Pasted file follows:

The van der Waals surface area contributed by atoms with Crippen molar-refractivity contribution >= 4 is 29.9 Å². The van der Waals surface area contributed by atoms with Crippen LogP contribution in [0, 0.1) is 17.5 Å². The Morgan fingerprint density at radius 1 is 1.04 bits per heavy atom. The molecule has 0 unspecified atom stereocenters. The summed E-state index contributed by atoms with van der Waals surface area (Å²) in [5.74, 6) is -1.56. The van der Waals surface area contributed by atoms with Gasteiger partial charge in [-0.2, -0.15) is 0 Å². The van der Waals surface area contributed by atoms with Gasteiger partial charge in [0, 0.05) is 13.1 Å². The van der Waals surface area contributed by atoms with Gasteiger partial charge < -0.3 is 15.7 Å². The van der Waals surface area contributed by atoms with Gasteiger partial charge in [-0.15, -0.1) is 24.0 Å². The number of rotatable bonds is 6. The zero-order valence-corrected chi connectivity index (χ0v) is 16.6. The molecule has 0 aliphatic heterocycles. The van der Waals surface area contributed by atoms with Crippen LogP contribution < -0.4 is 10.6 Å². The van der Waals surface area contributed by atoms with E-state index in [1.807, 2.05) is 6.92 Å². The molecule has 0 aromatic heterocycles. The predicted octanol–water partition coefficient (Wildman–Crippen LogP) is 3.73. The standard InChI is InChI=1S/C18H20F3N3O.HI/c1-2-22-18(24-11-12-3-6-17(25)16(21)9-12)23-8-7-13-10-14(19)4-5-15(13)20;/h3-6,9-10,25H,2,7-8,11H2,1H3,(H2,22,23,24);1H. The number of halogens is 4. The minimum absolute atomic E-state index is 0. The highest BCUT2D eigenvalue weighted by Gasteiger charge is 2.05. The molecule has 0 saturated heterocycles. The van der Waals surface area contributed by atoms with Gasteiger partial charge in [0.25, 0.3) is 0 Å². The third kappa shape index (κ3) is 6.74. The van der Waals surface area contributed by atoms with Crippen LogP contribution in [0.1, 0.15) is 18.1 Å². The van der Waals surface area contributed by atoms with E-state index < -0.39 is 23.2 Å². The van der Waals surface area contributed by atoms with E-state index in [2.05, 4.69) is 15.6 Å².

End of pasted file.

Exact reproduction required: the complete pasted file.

The van der Waals surface area contributed by atoms with Crippen molar-refractivity contribution >= 4 is 29.9 Å². The van der Waals surface area contributed by atoms with Crippen LogP contribution in [0, 0.1) is 17.5 Å². The Morgan fingerprint density at radius 1 is 1.04 bits per heavy atom. The molecule has 0 unspecified atom stereocenters. The summed E-state index contributed by atoms with van der Waals surface area (Å²) in [5.74, 6) is -1.56. The van der Waals surface area contributed by atoms with Gasteiger partial charge in [-0.2, -0.15) is 0 Å². The van der Waals surface area contributed by atoms with Gasteiger partial charge in [0, 0.05) is 13.1 Å². The van der Waals surface area contributed by atoms with Gasteiger partial charge < -0.3 is 15.7 Å². The van der Waals surface area contributed by atoms with Gasteiger partial charge in [-0.15, -0.1) is 24.0 Å². The number of rotatable bonds is 6. The zero-order valence-corrected chi connectivity index (χ0v) is 16.6. The molecule has 0 aliphatic heterocycles. The van der Waals surface area contributed by atoms with Crippen LogP contribution < -0.4 is 10.6 Å². The van der Waals surface area contributed by atoms with E-state index in [1.807, 2.05) is 6.92 Å². The molecule has 0 aromatic heterocycles. The predicted octanol–water partition coefficient (Wildman–Crippen LogP) is 3.73. The standard InChI is InChI=1S/C18H20F3N3O.HI/c1-2-22-18(24-11-12-3-6-17(25)16(21)9-12)23-8-7-13-10-14(19)4-5-15(13)20;/h3-6,9-10,25H,2,7-8,11H2,1H3,(H2,22,23,24);1H. The number of halogens is 4. The minimum absolute atomic E-state index is 0. The highest BCUT2D eigenvalue weighted by Gasteiger charge is 2.05. The molecule has 0 saturated heterocycles. The van der Waals surface area contributed by atoms with Gasteiger partial charge in [0.25, 0.3) is 0 Å². The third kappa shape index (κ3) is 6.74. The van der Waals surface area contributed by atoms with Crippen LogP contribution in [0.1, 0.15) is 18.1 Å². The van der Waals surface area contributed by atoms with E-state index < -0.39 is 23.2 Å². The van der Waals surface area contributed by atoms with E-state index in [2.05, 4.69) is 15.6 Å².